I am a medical student who is (at least now) very interested in neurosurgery, and it is no secret to my friends and people around me. I was asked by some of them, pretty frequently, “why neurosurgery?’, they asked. I have no quick answer or response to that question. I, after thinking for like 30 seconds, answered like “because it is interesting”, “it interests me very much”, or something similar with that. I realized that the question must be one of the most common questions asked in an interview for residency. That means, I have to come up with a better answer than that.
After thinking for some time, I have no better answer. The answer which came up every time I was asked the question, is the honest answer. The nervous system, especially the brain, the magnum opus of evolution, if I might say, fascinates me. It is a mystery, an enigma. It is what defines what we are, who we are. It is the producer of our consciousness. In other word, our essence. Should we have a soul (I doubt it), the brain must be where it lies.
The mystery of the brain is obvious from the moment we asked ourselves questions like: how does it work?. Neuroscientists have researched about how the brain works for a long time, and managed to come up with many interesting answers. They concluded that some part/ location of our brain specializes in certain task. The motor cortex, for example, is the part of the brain which commands what muscle to move. The signal is transmitted by a chemical substance called neurotransmitter, which generates electrical activity in the target muscle (or other nerves), the electrical activity then makes our muscle contracts. Damage of the cortex causes our muscles to become paralyzed, because the muscles can receive no command from our brain. Some parts of our brain, is responsible for our senses’ perception. Signals are received by peripheral nerves, and transmitted (again by neurotransmitter) to our brain to be perceived (either as sound, visual, touch, or other stimuli). Until here, it is pretty simple. But from now on, this gets ridiculously complicated. A part of our brain, called the frontal lobe, is where our ability to plan and to predict something might happen in the future, come from. The neuroscientists can only conclude this by observing that the frontal lobe is the part where our brain is most active (by generating electrical activity with the help of neurotransmitter) when we plan to do something in the future. But in what form exactly our ability to plan and predict is stored? When the frontal lobe is damaged, people may lose the ability to plan or to think ahead, and they lost their ability to think what might be the consequences of their actions, hence they also lose their ability to act in appropriate way. That is just one example. Then, our mind. How can something as physical as our brain, creates something like our mind? How about our memory? In what form is it stored? And our consciousness? I will not explain further as it will be a very long explanation and it might fail to satisfy. The neuroscientists have come up with some interesting ideas, and theories, and evidence, but still, most of the answers to the questions are still mysteries. I am going to explain how does a heart work, for the sake of comparison. The heart is, basically, a set of muscle which work together. It works by rhythmical contraction which generates blood pressure so that it may deliver blood throughout the body. The contraction itself is controlled by an autonomous nervous system, so our heart contracts without us voluntarily controlling it. Explaining how the heart works is simple in comparison with explaining how the brain works. I do not discredit the heart (or any other organ) or any other people interested in studying the heart at all. In fact, it is still a fascinating organ, and not even our brain can work without a functioning heart. I am just saying that the heart (or any other organ in our body) is not a mystery box, as the brain is. So, there is my point. Our brain, is an enigma.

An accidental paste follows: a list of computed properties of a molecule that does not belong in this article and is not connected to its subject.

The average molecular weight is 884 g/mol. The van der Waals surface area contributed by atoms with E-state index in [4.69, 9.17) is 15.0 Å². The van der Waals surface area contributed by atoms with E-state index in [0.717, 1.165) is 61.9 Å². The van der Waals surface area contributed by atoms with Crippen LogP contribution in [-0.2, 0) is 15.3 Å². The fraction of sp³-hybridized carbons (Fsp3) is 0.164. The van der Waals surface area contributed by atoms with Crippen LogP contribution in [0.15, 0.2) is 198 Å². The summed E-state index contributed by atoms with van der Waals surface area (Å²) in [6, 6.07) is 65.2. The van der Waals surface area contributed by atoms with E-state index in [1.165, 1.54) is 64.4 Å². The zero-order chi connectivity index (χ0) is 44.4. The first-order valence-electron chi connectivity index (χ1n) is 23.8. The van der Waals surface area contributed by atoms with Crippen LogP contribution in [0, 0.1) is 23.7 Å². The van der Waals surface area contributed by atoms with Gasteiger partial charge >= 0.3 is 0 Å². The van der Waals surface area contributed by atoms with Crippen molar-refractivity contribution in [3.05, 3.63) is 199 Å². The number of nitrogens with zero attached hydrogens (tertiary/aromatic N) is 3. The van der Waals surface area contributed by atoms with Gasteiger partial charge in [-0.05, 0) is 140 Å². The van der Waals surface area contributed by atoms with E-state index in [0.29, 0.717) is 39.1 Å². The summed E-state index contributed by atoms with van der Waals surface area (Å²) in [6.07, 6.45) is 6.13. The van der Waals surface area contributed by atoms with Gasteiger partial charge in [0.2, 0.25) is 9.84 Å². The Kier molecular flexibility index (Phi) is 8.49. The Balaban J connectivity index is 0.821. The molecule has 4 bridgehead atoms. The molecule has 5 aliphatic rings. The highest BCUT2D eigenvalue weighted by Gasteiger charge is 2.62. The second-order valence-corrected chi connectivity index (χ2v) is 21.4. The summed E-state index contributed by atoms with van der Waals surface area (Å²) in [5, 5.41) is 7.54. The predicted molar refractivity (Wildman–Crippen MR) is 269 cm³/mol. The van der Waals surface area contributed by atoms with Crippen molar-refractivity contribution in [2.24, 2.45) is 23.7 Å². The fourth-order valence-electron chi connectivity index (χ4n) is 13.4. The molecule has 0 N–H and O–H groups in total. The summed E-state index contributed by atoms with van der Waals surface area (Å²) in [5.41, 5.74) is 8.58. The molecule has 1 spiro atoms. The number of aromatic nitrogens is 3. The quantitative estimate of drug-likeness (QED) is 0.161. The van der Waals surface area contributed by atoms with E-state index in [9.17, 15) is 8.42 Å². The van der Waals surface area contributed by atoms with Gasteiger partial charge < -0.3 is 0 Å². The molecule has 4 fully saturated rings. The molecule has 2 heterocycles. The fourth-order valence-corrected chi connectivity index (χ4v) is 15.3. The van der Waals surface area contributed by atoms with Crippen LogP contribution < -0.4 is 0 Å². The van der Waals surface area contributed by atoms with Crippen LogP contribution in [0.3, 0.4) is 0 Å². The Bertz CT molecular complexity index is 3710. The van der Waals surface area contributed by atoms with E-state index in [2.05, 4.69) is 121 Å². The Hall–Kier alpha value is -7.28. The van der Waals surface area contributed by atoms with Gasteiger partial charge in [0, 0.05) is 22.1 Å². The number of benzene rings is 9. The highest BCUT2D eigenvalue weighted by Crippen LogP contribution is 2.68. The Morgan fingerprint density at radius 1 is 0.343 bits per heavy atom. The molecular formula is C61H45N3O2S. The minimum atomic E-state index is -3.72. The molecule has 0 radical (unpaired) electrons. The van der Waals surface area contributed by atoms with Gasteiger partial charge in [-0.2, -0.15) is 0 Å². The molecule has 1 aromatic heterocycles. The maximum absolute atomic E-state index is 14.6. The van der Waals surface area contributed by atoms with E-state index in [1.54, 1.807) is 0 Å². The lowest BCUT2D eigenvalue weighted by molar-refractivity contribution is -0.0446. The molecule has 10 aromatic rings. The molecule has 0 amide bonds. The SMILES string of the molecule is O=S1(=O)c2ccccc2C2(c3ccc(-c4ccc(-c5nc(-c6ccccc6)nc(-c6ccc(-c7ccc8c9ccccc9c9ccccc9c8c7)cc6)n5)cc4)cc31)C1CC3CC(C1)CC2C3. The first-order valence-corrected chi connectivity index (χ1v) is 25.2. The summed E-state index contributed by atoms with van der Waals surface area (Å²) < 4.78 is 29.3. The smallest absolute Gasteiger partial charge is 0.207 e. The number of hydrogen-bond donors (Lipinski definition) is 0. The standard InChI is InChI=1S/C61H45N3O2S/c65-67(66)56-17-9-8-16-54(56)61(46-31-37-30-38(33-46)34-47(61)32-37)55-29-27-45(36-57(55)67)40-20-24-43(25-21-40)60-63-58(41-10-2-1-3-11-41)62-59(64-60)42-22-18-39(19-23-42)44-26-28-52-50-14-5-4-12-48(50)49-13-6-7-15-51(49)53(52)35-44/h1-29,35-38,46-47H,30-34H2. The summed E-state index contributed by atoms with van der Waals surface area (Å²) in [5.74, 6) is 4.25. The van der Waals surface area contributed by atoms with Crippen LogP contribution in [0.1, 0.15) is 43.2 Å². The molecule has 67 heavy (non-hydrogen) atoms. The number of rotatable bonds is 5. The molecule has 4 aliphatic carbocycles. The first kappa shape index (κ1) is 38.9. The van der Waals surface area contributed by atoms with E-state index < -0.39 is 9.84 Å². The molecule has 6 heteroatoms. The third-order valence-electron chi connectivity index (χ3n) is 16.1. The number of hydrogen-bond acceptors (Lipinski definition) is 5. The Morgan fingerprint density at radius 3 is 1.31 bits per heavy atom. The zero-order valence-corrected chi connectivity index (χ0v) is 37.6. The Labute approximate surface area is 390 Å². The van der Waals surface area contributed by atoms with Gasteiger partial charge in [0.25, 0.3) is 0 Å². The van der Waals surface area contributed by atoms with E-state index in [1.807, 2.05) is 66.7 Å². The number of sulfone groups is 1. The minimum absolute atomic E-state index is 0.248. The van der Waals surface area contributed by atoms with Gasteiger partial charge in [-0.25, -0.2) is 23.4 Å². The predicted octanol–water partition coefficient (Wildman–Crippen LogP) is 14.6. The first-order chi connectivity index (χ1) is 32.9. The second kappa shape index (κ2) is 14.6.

Like I said earlier, the brain must be the essence (if there is an essence) of a human. Let me try to convince you. First, I will explain the definition of essence to avoid confusion. In philosophy, essence is the attribute or set of attributes that make an object or substance what it fundamentally is, without which it loses its identity. There was a paradox about whether anything has an essence or not called the Theseus’ ship paradox. The paradox asked whether a ship which was restored by replacing all its wooden parts remained the same ship. If it is not, when did it become a different ship? Which part defines the identity of the ship? And what if all the replaced wooden parts are assembled again into another ship at another place? Which is the original Theseus’ ship? The answer to these questions are difficult, even philosophers from ancient times argued about them. It can be asked in various ways, and the object is not limited to ship. It can be applied to a sock (there is a hole in the sock, then a patch is applied to it, overtime the whole sock is made of patch; is it still the same sock?), or a car, or a computer, or anything. But such confusion do not apply if the object in question is a human (not necessarily a human, but anything which happen to have a brain) body. A friend asked me whether it had been possible or not to do a brain transplant. I said that it would have been technically impossible with current medical technology and science. After I gave myself sometime to think about it, it is not just technically impossible. It would also be an incorrect term. Rather than a brain transplant, it would be called body transplant. Why? Let us imagine two persons. Let us call her Lucy and Peter. Let us say that the medical technology is already so advanced that it is easy to harvest an organ from someone’s body and to assemble them into another body. What if Lucy’s body parts are exchanged, one by one, with Peter’s body part. Lucy’s body parts are harvested to be transplanted into Peter’s body, and vice versa. So that Lucy’s hands were Peter’s hands and Peter hands were Lucy’s, and Lucy’s heart was Peter’s and Peter’s was Lucy’s, and so on. Which is Lucy? Which is Peter? When did Lucy stop being Lucy and become Peter? Do you see where I am going? I think, the most logical answer is Lucy stop being Lucy exactly when her brain is transplanted into Peter’s body. And Peter stop being Peter when his brain is transplanted into Lucy’s body. So Lucy is having a body transplant, rather than Peter getting a brain (of Lucy) transplant. Our brain is our identity, our essence.